Absorbing Boundaries and Finite Elements for Transient and Harmonic SteadyState Acoustic FluidStructure Interaction.
Abstract
This thesis is concerned with the development, validation, implementation and application of an efficient finite elementbased methodology to the modeling and solution of acoustic fluidstructure interaction problems that spatially involve infinite or semiinfinite regions and temporally span either the transient or the harmonic steadystate regimes. The primary objective is the development of a simple, robust and accurate methodology that will make the acoustic fluidstructure interaction problem amenable to standard and widely available solution techniques and therefore will also allow for the easy incorporation of the proposed methodology into existing engineering analysis software tools. This work favors a unified variational approach for tackling the coupling between the acoustic fluid and the structure, and absorbing boundaries for dealing with the infinite or semiinfinite fluid domain, while using finite elements as the numerical approximations. The theoretical development includes a systematic procedure for the construction, in two and three dimensions, of a family of stable artificial boundary conditions of increasing complexity and accuracy for general convex geometries, and the formulation of the fluidstructure interaction problem for wave propagation in either an infinite or semiinfinite region in terms of symmetric operators. A central component of the theoretical development involves the casting of secondorder absorbing boundary conditions, within the context of a finite element formulation, as a set of local infinite elements located at the boundary of the computational domain, with each element defined by a pair of symmetric, timeinvariant, stiffness and damping matrices. This makes it possible to readily incorporate the new infinite element into finite element software developed for purely interior regions, for applications involving steadystate harmonic or transient excitations. The proposed methodology is applied to a variety of problems including rigid and elastic scattering problems involving canonical and arbitrary geometries in two and threedimensions, both in the frequency and the timedomains.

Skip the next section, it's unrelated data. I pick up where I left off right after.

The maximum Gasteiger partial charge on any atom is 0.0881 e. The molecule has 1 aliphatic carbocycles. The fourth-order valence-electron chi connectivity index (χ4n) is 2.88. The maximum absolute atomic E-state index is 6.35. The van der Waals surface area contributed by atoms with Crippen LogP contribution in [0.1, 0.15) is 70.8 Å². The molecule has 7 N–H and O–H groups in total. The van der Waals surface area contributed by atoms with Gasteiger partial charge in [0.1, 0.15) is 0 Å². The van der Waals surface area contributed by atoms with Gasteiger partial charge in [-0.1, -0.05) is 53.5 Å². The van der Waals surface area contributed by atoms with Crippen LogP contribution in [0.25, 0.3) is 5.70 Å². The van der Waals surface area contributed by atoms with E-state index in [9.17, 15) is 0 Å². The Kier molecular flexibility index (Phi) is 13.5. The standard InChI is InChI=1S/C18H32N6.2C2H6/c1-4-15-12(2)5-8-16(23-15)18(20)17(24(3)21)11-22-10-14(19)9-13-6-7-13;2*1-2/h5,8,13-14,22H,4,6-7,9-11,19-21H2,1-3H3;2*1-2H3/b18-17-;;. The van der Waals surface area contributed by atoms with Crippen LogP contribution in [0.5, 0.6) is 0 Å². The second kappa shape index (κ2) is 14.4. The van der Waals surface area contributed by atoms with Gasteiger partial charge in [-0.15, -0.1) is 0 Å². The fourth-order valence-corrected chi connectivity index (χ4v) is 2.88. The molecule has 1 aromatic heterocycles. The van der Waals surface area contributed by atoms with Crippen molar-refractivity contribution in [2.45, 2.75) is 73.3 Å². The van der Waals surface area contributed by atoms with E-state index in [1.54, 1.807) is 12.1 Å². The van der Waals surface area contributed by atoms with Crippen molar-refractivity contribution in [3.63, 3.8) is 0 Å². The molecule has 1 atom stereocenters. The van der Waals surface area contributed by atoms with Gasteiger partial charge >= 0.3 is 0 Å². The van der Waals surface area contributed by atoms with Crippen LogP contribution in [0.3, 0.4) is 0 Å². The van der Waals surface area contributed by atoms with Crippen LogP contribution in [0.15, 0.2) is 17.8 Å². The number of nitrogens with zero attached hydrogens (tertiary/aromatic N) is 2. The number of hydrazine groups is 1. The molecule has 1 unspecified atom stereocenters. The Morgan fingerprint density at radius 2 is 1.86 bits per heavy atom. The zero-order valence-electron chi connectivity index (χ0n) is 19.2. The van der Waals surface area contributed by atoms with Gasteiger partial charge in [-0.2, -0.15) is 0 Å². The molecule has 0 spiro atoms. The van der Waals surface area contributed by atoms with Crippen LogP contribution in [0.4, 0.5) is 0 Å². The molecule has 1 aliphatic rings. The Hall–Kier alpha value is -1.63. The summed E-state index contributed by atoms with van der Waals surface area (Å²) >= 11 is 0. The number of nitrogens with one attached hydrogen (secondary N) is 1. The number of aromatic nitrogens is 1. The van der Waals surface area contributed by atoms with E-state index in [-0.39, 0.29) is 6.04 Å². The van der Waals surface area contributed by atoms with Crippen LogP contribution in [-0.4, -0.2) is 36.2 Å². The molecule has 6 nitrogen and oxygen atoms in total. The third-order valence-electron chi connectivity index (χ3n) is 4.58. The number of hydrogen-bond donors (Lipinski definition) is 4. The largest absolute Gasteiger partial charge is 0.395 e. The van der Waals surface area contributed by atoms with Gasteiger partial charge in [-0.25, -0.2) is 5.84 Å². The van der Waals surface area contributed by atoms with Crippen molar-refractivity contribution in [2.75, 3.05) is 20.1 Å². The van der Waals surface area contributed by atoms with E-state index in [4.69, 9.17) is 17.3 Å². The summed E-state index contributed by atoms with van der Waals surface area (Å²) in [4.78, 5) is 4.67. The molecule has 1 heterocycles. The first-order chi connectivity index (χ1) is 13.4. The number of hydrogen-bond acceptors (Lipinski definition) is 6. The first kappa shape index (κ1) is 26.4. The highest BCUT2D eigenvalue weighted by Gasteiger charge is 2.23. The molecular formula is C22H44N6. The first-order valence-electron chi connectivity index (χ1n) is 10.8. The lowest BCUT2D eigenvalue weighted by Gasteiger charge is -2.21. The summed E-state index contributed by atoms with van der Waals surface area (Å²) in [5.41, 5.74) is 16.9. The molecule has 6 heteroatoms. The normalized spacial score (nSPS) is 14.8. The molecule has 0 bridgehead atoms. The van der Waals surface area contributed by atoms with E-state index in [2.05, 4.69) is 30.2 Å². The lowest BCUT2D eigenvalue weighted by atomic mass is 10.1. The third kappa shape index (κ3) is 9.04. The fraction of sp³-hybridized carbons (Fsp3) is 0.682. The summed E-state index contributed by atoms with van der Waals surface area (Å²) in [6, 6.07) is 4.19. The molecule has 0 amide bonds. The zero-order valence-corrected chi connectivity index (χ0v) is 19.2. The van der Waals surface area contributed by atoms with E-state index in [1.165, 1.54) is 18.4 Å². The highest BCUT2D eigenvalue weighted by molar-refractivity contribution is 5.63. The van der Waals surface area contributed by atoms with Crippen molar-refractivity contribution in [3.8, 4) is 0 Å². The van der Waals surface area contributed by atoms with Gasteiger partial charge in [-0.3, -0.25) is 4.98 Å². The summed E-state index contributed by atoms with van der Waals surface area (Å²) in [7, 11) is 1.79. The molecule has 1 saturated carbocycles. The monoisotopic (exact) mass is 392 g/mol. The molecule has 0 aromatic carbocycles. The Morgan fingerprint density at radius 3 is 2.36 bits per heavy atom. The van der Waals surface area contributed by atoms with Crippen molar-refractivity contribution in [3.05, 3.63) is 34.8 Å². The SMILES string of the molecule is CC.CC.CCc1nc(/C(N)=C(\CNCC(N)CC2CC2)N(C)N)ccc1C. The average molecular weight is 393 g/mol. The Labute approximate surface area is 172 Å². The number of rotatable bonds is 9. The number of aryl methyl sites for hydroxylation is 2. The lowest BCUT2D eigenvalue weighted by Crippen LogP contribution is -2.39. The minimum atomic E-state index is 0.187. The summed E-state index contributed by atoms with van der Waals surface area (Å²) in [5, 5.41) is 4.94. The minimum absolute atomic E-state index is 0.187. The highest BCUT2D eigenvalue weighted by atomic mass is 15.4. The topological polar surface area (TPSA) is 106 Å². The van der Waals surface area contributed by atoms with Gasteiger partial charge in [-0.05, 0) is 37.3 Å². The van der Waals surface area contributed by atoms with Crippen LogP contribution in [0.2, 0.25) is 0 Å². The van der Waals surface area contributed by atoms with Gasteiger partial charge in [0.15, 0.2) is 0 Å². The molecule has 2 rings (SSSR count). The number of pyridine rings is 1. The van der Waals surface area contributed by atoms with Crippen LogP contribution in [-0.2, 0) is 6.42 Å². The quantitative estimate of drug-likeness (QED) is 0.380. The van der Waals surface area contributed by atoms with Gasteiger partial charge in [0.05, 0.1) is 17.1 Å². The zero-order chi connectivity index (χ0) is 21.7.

Publication:

Ph.D. Thesis
 Pub Date:
 January 1995
 Bibcode:
 1995PhDT........54K
 Keywords:

 Engineering: Civil; Physics: Acoustics; Applied Mechanics